Runway lights are split white/amber on the last 2,000 feet of Runway 23 and Runway 8 with the amber side facing the approach end of the runways. Taxiway edge lighting is installed on all taxiways.
5.4.2 Obstruction Lighting
The following obstruction lights mark those obstructions that have been determined by an FAA aeronautical study as necessary:
1. Primary Wind Cones
2. Logotala hill
3. Apron Light Pole
4. Vasi Power and Control Station
5. ILS Localizer and Glide Slope
6. DME Antenna
8. Anemometer Pole
5.4.3 Runway and Taxiway Guidance Signs
Pago Pago International Airport has the following guidance signs that identify runway hold lines, taxiing routes and other information necessary for the operations of air carrier aircraft. These signs are lighted for aircraft operations during low visibility periods:
I. Runway Identification Signs
2. Taxiway Identification Signs
5.4.4. Other Airport Lighting
All other lighting on the airport for aprons, parking areas, roadways, fuel storage areas, and buildings is adjusted or shielded to prevent interference with air traffic control and aircraft operations.
NAVAIDS - The FAA Field Sector Office is responsible for maintenance of the FAA NAVAIDS at the airport if any FAA NAVAIDS are found to be inoperable, the Airport Manager will notify the Field Sector Office thru ATCT.
The part 139 requirements for marking and lighting maintenance are summarized below see the Marking and Lighting Maintenance Repair Guide for detailed instructions for labor and materials.
The following marking and lighting systems are provided and are operable:
a. Ground guidance signs identifying taxi routes.
b. Runway markings appropriate to authorized operations.
c. Taxiway centerline and edge markings.
d. Runway lights to support night operations appropriate for the approved instrument approach procedures for that runway.
e. Taxiway lighting for taxiways which serve runways used for night operations by air carrier aircraft with over thirty (30) passenger seats.
f. Obstruction lighting for obstructions identified under FAR Part 77.
g. Any lighting including apron, vehicle and aircraft parking areas, roadways, fuel storage areas, buildings, etc., shall be adjusted or shielded to prevent interference with aircraft operations and air traffic control.
The maintenance of all marking and lighting at Pago Pago International Airport, is the responsibility of the Maintenance Supervisor. See Exhibit 2-2, Organizational Chart, for line of succession.
AIRCRAFT AND AIRPORT SAFETY
6.1 AIRCRAFT RESCUE AND FIREFIGHTING (ARFF)
6.1.1 ARFF Index
Pago Pago International Airport is classified is an Index B airport, which air carrier service s less than 5 daily departure. ARFF equipment appropriate to this index will be provided during all air carrier operations unless otherwise reduced in accordance with Section 6.1.5 of this manual.
6.1.2 ARFF Equipment
Exhibit 6.1 ARFF Equipment, is a listing of Aircraft Rescue and Firefighting equipment, quantity of fire fighting agents contained in each unit, and the response times called for in FAR Part 139.3 191(1) will be met. Each ARFF vehicle is equipped with two-way voice radio communication between Air Traffic Control Tower (ATCT) and all other emergency vehicles as well as flashing beacon and distinguishable color and markings to enhance with the background environment and to optimize daytime and night time visibility.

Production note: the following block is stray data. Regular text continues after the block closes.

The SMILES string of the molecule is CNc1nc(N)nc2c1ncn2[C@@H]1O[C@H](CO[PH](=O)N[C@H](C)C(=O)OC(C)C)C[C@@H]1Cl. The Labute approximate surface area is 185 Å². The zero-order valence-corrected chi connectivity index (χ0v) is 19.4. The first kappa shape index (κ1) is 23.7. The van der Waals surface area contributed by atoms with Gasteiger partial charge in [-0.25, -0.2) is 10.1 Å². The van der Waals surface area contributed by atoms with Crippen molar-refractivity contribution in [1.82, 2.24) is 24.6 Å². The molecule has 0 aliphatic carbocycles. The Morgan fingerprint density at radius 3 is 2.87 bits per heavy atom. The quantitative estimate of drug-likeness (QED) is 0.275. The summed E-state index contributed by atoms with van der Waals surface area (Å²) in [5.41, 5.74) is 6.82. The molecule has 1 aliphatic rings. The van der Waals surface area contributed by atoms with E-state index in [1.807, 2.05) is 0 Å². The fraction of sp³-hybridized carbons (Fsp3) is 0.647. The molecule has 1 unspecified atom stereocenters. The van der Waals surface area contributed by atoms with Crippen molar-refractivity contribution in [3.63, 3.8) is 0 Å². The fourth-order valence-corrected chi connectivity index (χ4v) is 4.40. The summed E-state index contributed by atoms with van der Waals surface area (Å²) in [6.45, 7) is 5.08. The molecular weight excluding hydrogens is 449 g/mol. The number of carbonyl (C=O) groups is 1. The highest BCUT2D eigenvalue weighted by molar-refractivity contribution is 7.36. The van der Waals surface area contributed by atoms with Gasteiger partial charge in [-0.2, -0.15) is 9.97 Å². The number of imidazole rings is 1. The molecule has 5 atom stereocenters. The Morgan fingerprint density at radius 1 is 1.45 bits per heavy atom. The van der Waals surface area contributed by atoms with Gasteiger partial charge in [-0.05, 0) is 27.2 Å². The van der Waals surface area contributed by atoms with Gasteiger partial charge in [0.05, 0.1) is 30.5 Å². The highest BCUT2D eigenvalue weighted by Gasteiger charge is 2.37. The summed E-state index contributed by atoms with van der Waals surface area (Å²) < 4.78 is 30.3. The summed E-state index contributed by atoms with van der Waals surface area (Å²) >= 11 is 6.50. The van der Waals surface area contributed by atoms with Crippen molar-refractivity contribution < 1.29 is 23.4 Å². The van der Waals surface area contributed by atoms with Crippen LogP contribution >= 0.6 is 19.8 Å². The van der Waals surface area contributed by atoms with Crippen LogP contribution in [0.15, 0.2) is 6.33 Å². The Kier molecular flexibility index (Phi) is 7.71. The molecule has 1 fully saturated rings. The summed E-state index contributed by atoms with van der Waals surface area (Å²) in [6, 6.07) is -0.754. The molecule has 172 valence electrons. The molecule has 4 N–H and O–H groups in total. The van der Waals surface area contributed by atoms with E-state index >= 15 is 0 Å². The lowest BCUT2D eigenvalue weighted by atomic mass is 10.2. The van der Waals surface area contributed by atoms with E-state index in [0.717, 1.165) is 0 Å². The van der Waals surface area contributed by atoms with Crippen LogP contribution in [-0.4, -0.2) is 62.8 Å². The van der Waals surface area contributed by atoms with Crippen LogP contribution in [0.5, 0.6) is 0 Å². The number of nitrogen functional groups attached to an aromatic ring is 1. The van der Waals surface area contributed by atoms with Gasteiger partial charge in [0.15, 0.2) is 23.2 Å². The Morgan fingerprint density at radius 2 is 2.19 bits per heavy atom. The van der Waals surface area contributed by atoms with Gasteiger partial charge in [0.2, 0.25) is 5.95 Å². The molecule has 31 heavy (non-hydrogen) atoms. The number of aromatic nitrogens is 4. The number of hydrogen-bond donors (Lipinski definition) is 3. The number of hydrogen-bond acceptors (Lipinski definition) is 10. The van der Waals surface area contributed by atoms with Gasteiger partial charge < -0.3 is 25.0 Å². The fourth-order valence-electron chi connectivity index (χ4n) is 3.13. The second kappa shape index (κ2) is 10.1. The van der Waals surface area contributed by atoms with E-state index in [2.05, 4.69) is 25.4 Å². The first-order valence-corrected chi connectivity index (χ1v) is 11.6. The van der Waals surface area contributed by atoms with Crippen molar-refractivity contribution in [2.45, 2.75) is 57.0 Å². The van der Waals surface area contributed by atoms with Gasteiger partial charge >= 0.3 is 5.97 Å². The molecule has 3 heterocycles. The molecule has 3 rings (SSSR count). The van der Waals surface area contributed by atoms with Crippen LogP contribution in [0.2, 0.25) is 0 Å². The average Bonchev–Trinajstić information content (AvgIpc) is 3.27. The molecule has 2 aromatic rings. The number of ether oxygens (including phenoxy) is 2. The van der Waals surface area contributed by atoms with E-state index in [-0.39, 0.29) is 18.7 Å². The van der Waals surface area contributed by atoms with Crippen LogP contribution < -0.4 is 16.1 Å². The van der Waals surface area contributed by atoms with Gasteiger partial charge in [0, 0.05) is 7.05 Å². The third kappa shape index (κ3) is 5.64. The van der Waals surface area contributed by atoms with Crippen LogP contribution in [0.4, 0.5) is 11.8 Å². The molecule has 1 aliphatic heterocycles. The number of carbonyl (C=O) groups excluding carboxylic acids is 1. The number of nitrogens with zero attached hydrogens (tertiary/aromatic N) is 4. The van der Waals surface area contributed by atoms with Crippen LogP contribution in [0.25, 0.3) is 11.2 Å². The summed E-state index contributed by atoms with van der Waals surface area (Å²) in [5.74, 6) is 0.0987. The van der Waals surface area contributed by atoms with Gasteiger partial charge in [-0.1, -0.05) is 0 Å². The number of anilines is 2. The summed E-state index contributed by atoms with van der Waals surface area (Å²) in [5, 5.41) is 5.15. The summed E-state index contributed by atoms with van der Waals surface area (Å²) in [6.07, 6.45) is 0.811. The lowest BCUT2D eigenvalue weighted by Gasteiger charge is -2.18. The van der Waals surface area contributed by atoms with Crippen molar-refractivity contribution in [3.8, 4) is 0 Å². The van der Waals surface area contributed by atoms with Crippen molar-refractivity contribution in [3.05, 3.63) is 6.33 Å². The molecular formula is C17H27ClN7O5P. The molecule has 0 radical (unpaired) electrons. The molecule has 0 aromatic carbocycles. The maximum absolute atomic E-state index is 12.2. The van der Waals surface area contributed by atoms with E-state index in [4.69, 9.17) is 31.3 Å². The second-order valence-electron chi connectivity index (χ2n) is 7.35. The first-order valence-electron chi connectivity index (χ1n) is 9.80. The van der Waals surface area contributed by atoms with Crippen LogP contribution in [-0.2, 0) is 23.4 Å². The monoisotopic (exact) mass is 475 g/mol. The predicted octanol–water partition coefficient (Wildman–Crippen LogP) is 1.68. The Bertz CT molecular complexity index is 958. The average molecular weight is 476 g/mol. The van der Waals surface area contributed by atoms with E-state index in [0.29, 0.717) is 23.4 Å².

6.1.3 Control of ARFF
The Aircraft Rescue and Firefighting equipment, supplies and manpower are under the control of ASG, Department of Port Administration, Airport Management Division.
6.1 .4 ATCT Relationship
The Air Traffic Control Tower (ATCT) maintains both radio and telephone contact with Rescue Zero. In case of emergency involving air carrier aircraft, the ATCT will contact and provide the details of the emergency, including type of aircraft, approximate location, arrival or departing aircraft, etc.. The ATCT will also request AREF standby where potential aircraft emergency or alert is occurring.
Rescue Zero, will alert ATCT if emergency call has been received by them in order to assist in advising air carrier air traffic of the routing of ARFF involving airport runways, taxiways and aprons.
6.1.5 Reduced ARFF Coverage
Each vehicle shall be maintained in an operable condition and will be protected from the weather. If a required firefighting vehicle becomes inoperative, each air carrier user and the FAA shall be so notified in accordance with Section 7.7 of this Manual. If the vehicle cannot be repaired or replaced within 48 hours, air carrier service will be reduced until the appropriate level of service is restored and a NOTAM is issued in accordance with Section 7.7 of this Manual.
Rescue Zero is equipped with radio and telephone equipment used for communications.
6.1.7 Inoperative Vehicle.
Any vehicle and its fire protection equipment that is listed on Exhibit 6-1 that becomes incapable of fully responding to the needs of an air carrier aircraft will be considered as “out-of-service”. The Rescue Zero unit will inform the Airport Manager and the ATCT when any vehicle or fire protection equipment becomes inoperative and will provide an estimate of the length of time it will take to repair. The Airport Manager will notify the FAA Regional Director and each air carrier using the airport if replacement equipment is not available immediately.